Unfortunately, conventionally viewing media funds as a way to easily address balance-sheet problems can actually cause marketplace problems or keep the brand from exploiting opportunities. Not investing adequately in fourth quarter can lead to lengthy hiatus periods, which are harder to recover from months down the line. It may actually take more investment to return to square one than if maintenance funds were retained.
In the second or third year of a brand intro, cutting funds works to undermine the brand just as it may be cementing momentum, or open the door to competitors who are just entering the market with new products. Take a step back and think about what budget conventionalities may exist on your brand or in the category that can provide significant benefits with some changes.
- Media Selection: Does the category fall into expected patterns of which media or which genre types within a medium are used as platforms for brand messages? Are all of the key category brands in TV, therefore your brand is as well? It’s unlikely that conventional properties are the only ones relevant to core target audiences.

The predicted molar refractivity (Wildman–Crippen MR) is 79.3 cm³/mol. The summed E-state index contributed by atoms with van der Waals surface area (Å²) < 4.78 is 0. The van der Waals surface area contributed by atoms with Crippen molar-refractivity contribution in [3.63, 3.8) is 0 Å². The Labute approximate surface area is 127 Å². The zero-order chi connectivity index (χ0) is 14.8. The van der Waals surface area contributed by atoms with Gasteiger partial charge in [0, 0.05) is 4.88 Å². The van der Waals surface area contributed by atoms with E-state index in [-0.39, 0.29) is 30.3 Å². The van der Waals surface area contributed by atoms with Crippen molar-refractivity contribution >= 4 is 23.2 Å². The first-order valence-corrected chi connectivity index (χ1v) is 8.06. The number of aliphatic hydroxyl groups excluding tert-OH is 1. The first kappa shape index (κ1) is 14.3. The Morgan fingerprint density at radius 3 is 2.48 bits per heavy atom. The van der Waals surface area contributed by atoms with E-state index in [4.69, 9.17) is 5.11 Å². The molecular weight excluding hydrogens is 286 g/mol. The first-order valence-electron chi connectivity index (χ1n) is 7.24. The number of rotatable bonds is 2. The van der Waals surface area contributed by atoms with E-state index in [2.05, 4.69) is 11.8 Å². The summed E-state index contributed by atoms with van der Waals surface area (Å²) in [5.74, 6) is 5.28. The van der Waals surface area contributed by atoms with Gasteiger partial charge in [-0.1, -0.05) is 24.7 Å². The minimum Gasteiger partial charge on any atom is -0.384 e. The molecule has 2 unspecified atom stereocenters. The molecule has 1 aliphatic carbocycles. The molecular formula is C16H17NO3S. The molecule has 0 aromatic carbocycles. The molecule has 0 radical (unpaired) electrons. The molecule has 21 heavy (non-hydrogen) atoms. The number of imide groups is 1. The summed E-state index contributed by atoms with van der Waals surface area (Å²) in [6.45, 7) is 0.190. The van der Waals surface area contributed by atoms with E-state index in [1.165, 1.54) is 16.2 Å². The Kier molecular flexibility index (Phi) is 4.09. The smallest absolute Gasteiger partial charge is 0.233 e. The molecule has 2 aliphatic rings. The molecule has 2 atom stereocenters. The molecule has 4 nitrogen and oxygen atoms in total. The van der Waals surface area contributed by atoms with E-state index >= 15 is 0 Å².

Don’t let legacy media selection strategies rule your plan. A useful exercise would be to revisit a comprehensive list of media and properties relevant to your target. Start by considering how relevant each is to which part of the purchase process for the brand. Then look at competitive presence.
Zero in on media types and properties targeting the most opportunistic part of the process. If there are no competitors there, that’s actually a good thing. Your brand may have an opportunity to own the territory. Legacy or reach and frequency shouldn’t cloud your judgment. Include properties that will influence consumers in a positive way.
Owning new, relevant territory is a very positive thing. It disencumbers the media plan from pouring energy and resources into areas where there is little to be gained.
New territory allows a brand to escape convention and present a message to a consumer in a fresh, uncluttered way. That breaking of convention may be all that it takes to breathe new life into your brand.
Mark Dominiak is principal strategist of marketing, communication and context for Insight Garden.